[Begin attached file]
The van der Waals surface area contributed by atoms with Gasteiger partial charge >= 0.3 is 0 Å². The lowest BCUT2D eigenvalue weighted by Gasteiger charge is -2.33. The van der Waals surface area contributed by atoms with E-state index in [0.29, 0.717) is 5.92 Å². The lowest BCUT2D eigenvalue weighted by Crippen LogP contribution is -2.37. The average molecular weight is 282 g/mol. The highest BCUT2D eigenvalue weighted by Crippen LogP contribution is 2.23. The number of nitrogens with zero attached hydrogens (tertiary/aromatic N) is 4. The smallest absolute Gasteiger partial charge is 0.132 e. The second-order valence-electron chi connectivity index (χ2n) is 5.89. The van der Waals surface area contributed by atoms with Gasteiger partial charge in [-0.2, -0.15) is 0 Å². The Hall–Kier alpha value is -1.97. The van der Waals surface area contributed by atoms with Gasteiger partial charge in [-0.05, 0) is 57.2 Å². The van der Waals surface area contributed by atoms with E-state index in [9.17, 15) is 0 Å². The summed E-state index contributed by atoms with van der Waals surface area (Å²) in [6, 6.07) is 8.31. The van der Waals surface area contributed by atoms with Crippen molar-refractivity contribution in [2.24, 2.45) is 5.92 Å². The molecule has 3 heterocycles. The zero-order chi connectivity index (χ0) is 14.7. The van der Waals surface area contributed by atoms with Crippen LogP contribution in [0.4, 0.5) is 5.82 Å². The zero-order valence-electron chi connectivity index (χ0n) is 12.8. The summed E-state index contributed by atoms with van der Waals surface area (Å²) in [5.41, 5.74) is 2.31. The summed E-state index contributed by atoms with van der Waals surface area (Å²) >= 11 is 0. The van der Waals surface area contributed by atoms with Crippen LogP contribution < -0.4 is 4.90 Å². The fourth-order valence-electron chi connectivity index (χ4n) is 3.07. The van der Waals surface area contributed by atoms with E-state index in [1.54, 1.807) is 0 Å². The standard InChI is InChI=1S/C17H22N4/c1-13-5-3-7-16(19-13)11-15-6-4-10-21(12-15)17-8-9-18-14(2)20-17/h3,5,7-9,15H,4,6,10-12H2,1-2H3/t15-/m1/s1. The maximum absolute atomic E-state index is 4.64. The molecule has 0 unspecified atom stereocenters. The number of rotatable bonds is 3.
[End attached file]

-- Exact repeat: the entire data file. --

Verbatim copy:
The van der Waals surface area contributed by atoms with Gasteiger partial charge >= 0.3 is 0 Å². The lowest BCUT2D eigenvalue weighted by Gasteiger charge is -2.33. The van der Waals surface area contributed by atoms with E-state index in [0.29, 0.717) is 5.92 Å². The lowest BCUT2D eigenvalue weighted by Crippen LogP contribution is -2.37. The average molecular weight is 282 g/mol. The highest BCUT2D eigenvalue weighted by Crippen LogP contribution is 2.23. The number of nitrogens with zero attached hydrogens (tertiary/aromatic N) is 4. The smallest absolute Gasteiger partial charge is 0.132 e. The second-order valence-electron chi connectivity index (χ2n) is 5.89. The van der Waals surface area contributed by atoms with Gasteiger partial charge in [-0.2, -0.15) is 0 Å². The Hall–Kier alpha value is -1.97. The van der Waals surface area contributed by atoms with Gasteiger partial charge in [-0.05, 0) is 57.2 Å². The van der Waals surface area contributed by atoms with E-state index in [9.17, 15) is 0 Å². The summed E-state index contributed by atoms with van der Waals surface area (Å²) in [6, 6.07) is 8.31. The van der Waals surface area contributed by atoms with Crippen molar-refractivity contribution in [2.24, 2.45) is 5.92 Å². The molecule has 3 heterocycles. The zero-order chi connectivity index (χ0) is 14.7. The van der Waals surface area contributed by atoms with Crippen LogP contribution in [0.4, 0.5) is 5.82 Å². The zero-order valence-electron chi connectivity index (χ0n) is 12.8. The summed E-state index contributed by atoms with van der Waals surface area (Å²) in [5.41, 5.74) is 2.31. The summed E-state index contributed by atoms with van der Waals surface area (Å²) >= 11 is 0. The van der Waals surface area contributed by atoms with Crippen LogP contribution < -0.4 is 4.90 Å². The fourth-order valence-electron chi connectivity index (χ4n) is 3.07. The van der Waals surface area contributed by atoms with E-state index in [1.54, 1.807) is 0 Å². The standard InChI is InChI=1S/C17H22N4/c1-13-5-3-7-16(19-13)11-15-6-4-10-21(12-15)17-8-9-18-14(2)20-17/h3,5,7-9,15H,4,6,10-12H2,1-2H3/t15-/m1/s1. The maximum absolute atomic E-state index is 4.64. The molecule has 0 unspecified atom stereocenters. The number of rotatable bonds is 3.